Trail of the White Worm was the fifth story in the first series of the Fourth Doctor Adventures, produced by Big Finish Productions. It was written by Alan Barnes and featured Tom Baker as the Fourth Doctor and Louise Jameson as Leela.
It offered an explanation as to why the Decayed Master looked different between the version played by Peter Pratt and the one played by Geoffrey Beevers, revealing that the Master managed to partially reverse his deformity after absorbing some energy from the Eye of Harmony, transitioning him from a more skeletal appearance to a slightly rejuvenated appearance in comparison.
The story continued in The Oseidon Adventure.
The legend dates back to Roman times, at least: a great White Worm, as wide as a man, slithers out of the rocks of the Dark Peak Gap to take animals, sometimes even children, for its food.
When the Doctor and Leela arrive in the wilds of Derbyshire, only to get caught up in the hunt for a missing girl, they soon discover that the legend of the Worm is very much alive — even now, in 1979.
The Doctor and Leela land in England, Dark Peak, 1979. As they step out of the TARDIS, Leela accidentally steps on a pool of sticky liquid, which she recognizes as excretion from a giant animal, probably a serpent. As they consider the matter, a pack of hunters with dogs and guns comes across them. Fearing they’d be looking for them, and unable to re-enter the TARDIS, the Doctor and Leela try to slither away, following the trail left by the creature. Eventually, they come to a place where the trail stops, in front of an electrified picket fence. Gathering the serpent must have passed over or under it, Leela tells the Doctor to handle her his scarf, so she can climb on the nearby trees and continue the pursuit of the snake. First, however, she comes back to inform the leader of the hunters, Mr Carswell and his servant John, that their prey has double-backed on its tracks to confound it.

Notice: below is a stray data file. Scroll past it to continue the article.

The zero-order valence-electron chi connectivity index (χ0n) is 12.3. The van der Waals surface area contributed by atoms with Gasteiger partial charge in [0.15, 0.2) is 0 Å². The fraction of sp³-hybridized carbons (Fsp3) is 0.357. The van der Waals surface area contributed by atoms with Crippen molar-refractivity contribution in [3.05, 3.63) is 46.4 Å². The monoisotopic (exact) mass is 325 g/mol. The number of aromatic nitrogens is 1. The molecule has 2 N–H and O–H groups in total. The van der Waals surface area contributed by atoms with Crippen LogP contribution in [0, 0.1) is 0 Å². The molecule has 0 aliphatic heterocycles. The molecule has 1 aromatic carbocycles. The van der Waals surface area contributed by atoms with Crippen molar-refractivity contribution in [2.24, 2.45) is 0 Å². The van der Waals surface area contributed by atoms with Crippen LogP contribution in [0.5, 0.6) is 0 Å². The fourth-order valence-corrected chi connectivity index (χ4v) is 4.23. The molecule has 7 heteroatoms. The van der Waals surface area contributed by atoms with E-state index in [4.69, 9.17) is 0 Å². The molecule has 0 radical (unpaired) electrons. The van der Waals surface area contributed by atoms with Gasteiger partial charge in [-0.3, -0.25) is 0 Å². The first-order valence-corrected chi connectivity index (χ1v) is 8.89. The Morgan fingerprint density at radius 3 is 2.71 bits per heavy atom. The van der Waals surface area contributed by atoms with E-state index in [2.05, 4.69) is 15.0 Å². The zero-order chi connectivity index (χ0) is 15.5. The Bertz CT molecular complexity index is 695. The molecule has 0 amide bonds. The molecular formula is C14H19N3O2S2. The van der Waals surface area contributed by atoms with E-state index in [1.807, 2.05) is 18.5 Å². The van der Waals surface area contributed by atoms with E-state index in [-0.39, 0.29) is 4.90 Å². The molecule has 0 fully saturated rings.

Leela then climbs over the picket fence and into a land belonging to Colonel Hugh Spindleton. He takes her for a trespasser and attacks her with a chieftain tank he controls from afar, forcing her to flee for her life. Meanwhile, the Doctor talks with Carson and John. They tell him they are hunting for a “you-know-what”, as they call it, because they believed it kidnapped Julie, Carswell’s niece. The sound of a whistle breaks their conversation: it’s a signal from another pack of hunters. They found a body.
Leela runs enough time for Spindleton’s tank to remain without fuel, then she climbs over it and threatens to shoot at Spindleton with his own gun if he does not assist her and the Doctor. Reluctantly, Spindleton agrees and invites her over to his house. The Doctor, Carswell and Johnny examine the body the hunters found: it’s not Julie, it appears to be just a field walker, missing one shoe. The Doctor gathers that whatever killed him, it’s not from Earth. At that moment, they are reached by Miss Demesne Furze, a neighbour of Carswell, as she is carrying Julie in the boot of her car.
Leela enters Spindleton’s house, adorned with the heads of the animals he killed. He asks him for a telephone, so she can warn the police and get their help first in helping the Doctor, and then in looking for the serpent. Excited by the news she can track him down, Spindleton insists she talks first to his “man-servant”, who lives in the caves under his house. Miss Furze explains she kidnapped Julie as she found her on the side of the road, asking for a lift to London, and Julie confirms she did escape to go to London and join the “punk rockers”. Carson calls off the search and leaves off to take Julie home, not without telling the Doctor the way to Spindleton’s house, so he can retrieve Leela. Since it is in her direction, Miss Furze offers the Doctor a lift.